The fixed payment coverage ratio measures the ability of the enterprise to meet all of its fixed-payment obligations on time. In other words, the fixed payment coverage ratio measures the ability to service debts.

As outsiders, when analyzing the capital structure decisions of firms, we can use the fixed payment coverage ratio as an indirect measure of the level of debt in the firm’s capital structure. Commonly, the lower the ratio the higher the degree of financial leverage (amount of debt) in the capital structure of the enterprise and the higher the risk.

The formula for the fixed payment coverage ratio is as follows:

Fixed Payment Coverage Ratio = EBIT+LP/I+LP +((PP +PSD)*(1/1-T))

Where:

EBIT = earnings before interest and tax (operating profit)

LP = lease payments

I = interest charges

PP = principal payments

PSD = preferred stock dividends

T = tax rate

Test yourself


Assume ABC Company has an operating profit of $550,000 and interest charges of $100,000. The lease payments are fixed at $20,000, principal payments are at $60,000 and preferred stock dividends are at $15,000. The corporate tax rate of ABC is 40%.

The fixed payment coverage ratio of ABC is calculated as follows:

= 550,000+20,000/100,000+20,000+((60,000+15,000)*(1/1-T))

= 570,000/120,000+((75,000)*1.67)

= 570,000/120,000+125,250

= 570,000/245,250

= 2.3

The fixed payment coverage ratio of ABC is 2.3. Since EBIT is more than two times larger than fixed-payment obligations, it appears that ABC is in a strong position to live up to its fixed-payment obligations as they come due. However, as with all financial ratios, the ratio should be compared to the industry average before any conclusions are drawn.

Note the following


Generally, the higher the ratio the lower the risk that  enterprise will not be able to meet its fixed-payment obligations on time. Therefore, generally, a higher ratio is better. However, as with times interest earned ratio, cognizance needs to be taken of the fact that the higher the ratio the lower the risk and lower the return.

Therefore, at some point, the fixed payment coverage ratio may be too high. This will occur if a business is unnecessarily careful with taking up more debt. This will result in very low risk, but also in lower return. This, of course, is not aligned with the overall goal of the enterprise, which is the maximization of the wealth of its shareholders.

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Income Statement Format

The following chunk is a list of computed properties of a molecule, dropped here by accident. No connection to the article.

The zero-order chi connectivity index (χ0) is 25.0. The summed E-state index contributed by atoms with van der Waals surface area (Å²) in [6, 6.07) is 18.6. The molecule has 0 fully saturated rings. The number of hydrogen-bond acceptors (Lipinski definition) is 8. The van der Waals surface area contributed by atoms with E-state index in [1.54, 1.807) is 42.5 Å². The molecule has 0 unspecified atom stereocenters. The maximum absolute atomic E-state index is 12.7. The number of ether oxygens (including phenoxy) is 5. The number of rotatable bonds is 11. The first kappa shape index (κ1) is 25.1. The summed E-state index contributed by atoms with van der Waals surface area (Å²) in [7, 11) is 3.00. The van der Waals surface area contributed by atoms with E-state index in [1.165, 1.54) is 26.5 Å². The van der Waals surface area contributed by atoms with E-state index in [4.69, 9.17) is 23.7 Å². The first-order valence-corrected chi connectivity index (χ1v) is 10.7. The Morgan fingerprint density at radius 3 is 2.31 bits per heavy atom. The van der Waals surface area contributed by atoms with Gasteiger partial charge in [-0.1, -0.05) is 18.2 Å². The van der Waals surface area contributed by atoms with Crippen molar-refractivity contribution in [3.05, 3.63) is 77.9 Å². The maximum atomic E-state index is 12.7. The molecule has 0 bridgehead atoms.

Familiarity with the income statement format is important for anyone who wants to succeed in business studies and a business career. You need to be familiar with the format to the point of being able to write down the format from memory.

The income statement, which is also referred to as profit and loss statement (P&L), is one of the most important financial statements. Other important financial statements include the balance sheet, cash flow statement and statement of changes in equity.

A good way to compare the income statement, balance sheet (financial position statement) and cash-flow statement is to think of a river leading to a dam. The income statement and a cash-flow statement record the movement of money over a specific period of time. It is similar to recording the volume flowing down a river over specific period. The balance sheet (financial position statement) is the dam. Everything collects there.

The income statement calculates if the business generated a profit or incurred loss during a specified financial period. In other words, it shows profitability of the organization over a certain period.

If profit was generated during then the bottom line of the statement will be a net profit after taxes, which is also called the net income. The general format is presented below.

General income statement format


Sales revenue

LESS: Cost of goods sold*

= Gross profit

LESS: Operating expenses

= EBIT (earnings before interest and tax/operating profit)

LESS: Interest

= Net profit before tax

LESS: Taxes

= Net profit after tax

LESS: Preferred stock dividends

= Earnings available for common stockholders

To calculate Cost of goods sold, one needs to follow the steps:

Opening inventory

Add: Purchases

Less: Closing inventory

= Cost of goods sold